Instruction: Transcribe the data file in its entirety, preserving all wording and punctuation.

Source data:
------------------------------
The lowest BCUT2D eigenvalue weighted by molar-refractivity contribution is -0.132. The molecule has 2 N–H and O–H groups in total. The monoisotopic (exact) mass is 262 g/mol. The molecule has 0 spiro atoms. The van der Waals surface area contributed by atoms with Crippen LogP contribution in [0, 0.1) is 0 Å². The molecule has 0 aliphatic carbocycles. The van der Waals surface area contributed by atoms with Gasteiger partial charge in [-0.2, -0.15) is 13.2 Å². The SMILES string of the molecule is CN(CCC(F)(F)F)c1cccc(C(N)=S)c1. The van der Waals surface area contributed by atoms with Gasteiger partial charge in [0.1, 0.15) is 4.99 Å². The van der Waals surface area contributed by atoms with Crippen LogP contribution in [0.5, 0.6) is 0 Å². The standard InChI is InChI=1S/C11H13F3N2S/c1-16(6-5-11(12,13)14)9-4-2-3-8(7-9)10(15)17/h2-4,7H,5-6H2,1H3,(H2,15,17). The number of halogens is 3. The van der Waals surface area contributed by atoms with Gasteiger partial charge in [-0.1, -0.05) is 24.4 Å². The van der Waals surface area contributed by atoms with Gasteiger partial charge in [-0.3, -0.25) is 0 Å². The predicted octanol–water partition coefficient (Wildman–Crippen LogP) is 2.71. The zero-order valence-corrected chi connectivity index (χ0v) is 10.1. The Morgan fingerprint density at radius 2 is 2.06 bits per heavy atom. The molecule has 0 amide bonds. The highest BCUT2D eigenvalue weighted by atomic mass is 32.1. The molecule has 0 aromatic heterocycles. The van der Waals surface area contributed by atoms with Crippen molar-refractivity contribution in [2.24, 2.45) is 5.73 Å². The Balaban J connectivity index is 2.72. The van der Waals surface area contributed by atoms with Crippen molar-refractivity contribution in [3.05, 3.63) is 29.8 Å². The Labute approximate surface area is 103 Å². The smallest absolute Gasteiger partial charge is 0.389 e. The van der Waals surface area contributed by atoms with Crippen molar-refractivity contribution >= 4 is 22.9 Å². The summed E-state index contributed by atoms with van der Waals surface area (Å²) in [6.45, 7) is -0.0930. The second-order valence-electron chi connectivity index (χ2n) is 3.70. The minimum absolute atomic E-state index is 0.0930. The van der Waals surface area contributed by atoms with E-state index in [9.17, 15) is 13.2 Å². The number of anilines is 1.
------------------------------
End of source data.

The lowest BCUT2D eigenvalue weighted by molar-refractivity contribution is -0.132. The molecule has 2 N–H and O–H groups in total. The monoisotopic (exact) mass is 262 g/mol. The molecule has 0 spiro atoms. The van der Waals surface area contributed by atoms with Crippen LogP contribution in [0, 0.1) is 0 Å². The molecule has 0 aliphatic carbocycles. The van der Waals surface area contributed by atoms with Gasteiger partial charge in [-0.2, -0.15) is 13.2 Å². The SMILES string of the molecule is CN(CCC(F)(F)F)c1cccc(C(N)=S)c1. The van der Waals surface area contributed by atoms with Gasteiger partial charge in [0.1, 0.15) is 4.99 Å². The van der Waals surface area contributed by atoms with Crippen LogP contribution in [0.5, 0.6) is 0 Å². The standard InChI is InChI=1S/C11H13F3N2S/c1-16(6-5-11(12,13)14)9-4-2-3-8(7-9)10(15)17/h2-4,7H,5-6H2,1H3,(H2,15,17). The number of halogens is 3. The van der Waals surface area contributed by atoms with Gasteiger partial charge in [-0.1, -0.05) is 24.4 Å². The van der Waals surface area contributed by atoms with Gasteiger partial charge in [-0.3, -0.25) is 0 Å². The predicted octanol–water partition coefficient (Wildman–Crippen LogP) is 2.71. The zero-order valence-corrected chi connectivity index (χ0v) is 10.1. The Morgan fingerprint density at radius 2 is 2.06 bits per heavy atom. The molecule has 0 amide bonds. The highest BCUT2D eigenvalue weighted by atomic mass is 32.1. The molecule has 0 aromatic heterocycles. The van der Waals surface area contributed by atoms with Crippen molar-refractivity contribution in [2.24, 2.45) is 5.73 Å². The Balaban J connectivity index is 2.72. The van der Waals surface area contributed by atoms with Crippen molar-refractivity contribution in [3.05, 3.63) is 29.8 Å². The Labute approximate surface area is 103 Å². The smallest absolute Gasteiger partial charge is 0.389 e. The van der Waals surface area contributed by atoms with Crippen molar-refractivity contribution >= 4 is 22.9 Å². The summed E-state index contributed by atoms with van der Waals surface area (Å²) in [6.45, 7) is -0.0930. The second-order valence-electron chi connectivity index (χ2n) is 3.70. The minimum absolute atomic E-state index is 0.0930. The van der Waals surface area contributed by atoms with E-state index in [9.17, 15) is 13.2 Å². The number of anilines is 1.